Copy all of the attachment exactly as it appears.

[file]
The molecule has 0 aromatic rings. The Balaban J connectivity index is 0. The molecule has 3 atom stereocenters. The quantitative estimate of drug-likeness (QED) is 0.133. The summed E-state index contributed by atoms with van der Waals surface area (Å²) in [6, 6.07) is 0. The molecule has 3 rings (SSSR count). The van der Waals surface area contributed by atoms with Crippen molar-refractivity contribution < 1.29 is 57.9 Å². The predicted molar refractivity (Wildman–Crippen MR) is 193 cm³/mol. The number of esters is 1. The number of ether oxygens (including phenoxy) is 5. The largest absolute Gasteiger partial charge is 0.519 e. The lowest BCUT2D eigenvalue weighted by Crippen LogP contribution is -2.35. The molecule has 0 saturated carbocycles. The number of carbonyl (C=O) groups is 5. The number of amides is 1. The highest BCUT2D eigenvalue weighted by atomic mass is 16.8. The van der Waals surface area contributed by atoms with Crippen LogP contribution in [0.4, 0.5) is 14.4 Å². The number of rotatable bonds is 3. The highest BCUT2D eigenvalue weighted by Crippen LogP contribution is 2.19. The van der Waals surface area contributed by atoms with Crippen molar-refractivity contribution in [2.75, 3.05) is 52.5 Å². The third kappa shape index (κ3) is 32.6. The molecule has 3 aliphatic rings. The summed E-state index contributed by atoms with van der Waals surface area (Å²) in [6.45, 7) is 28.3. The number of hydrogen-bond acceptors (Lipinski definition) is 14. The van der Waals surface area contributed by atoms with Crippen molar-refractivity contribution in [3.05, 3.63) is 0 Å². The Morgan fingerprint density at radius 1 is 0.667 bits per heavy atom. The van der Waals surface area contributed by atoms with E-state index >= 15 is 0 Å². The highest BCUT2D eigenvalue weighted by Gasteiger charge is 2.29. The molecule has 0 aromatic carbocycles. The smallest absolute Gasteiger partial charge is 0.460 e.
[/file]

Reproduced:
The molecule has 0 aromatic rings. The Balaban J connectivity index is 0. The molecule has 3 atom stereocenters. The quantitative estimate of drug-likeness (QED) is 0.133. The summed E-state index contributed by atoms with van der Waals surface area (Å²) in [6, 6.07) is 0. The molecule has 3 rings (SSSR count). The van der Waals surface area contributed by atoms with Crippen molar-refractivity contribution < 1.29 is 57.9 Å². The predicted molar refractivity (Wildman–Crippen MR) is 193 cm³/mol. The number of esters is 1. The number of ether oxygens (including phenoxy) is 5. The largest absolute Gasteiger partial charge is 0.519 e. The lowest BCUT2D eigenvalue weighted by Crippen LogP contribution is -2.35. The molecule has 0 saturated carbocycles. The number of carbonyl (C=O) groups is 5. The number of amides is 1. The highest BCUT2D eigenvalue weighted by atomic mass is 16.8. The van der Waals surface area contributed by atoms with Crippen LogP contribution in [0.4, 0.5) is 14.4 Å². The number of rotatable bonds is 3. The highest BCUT2D eigenvalue weighted by Crippen LogP contribution is 2.19. The van der Waals surface area contributed by atoms with Crippen molar-refractivity contribution in [2.75, 3.05) is 52.5 Å². The third kappa shape index (κ3) is 32.6. The molecule has 3 aliphatic rings. The summed E-state index contributed by atoms with van der Waals surface area (Å²) in [6.45, 7) is 28.3. The number of hydrogen-bond acceptors (Lipinski definition) is 14. The van der Waals surface area contributed by atoms with Crippen molar-refractivity contribution in [3.05, 3.63) is 0 Å². The Morgan fingerprint density at radius 1 is 0.667 bits per heavy atom. The van der Waals surface area contributed by atoms with E-state index >= 15 is 0 Å². The highest BCUT2D eigenvalue weighted by Gasteiger charge is 2.29. The molecule has 0 aromatic carbocycles. The smallest absolute Gasteiger partial charge is 0.460 e.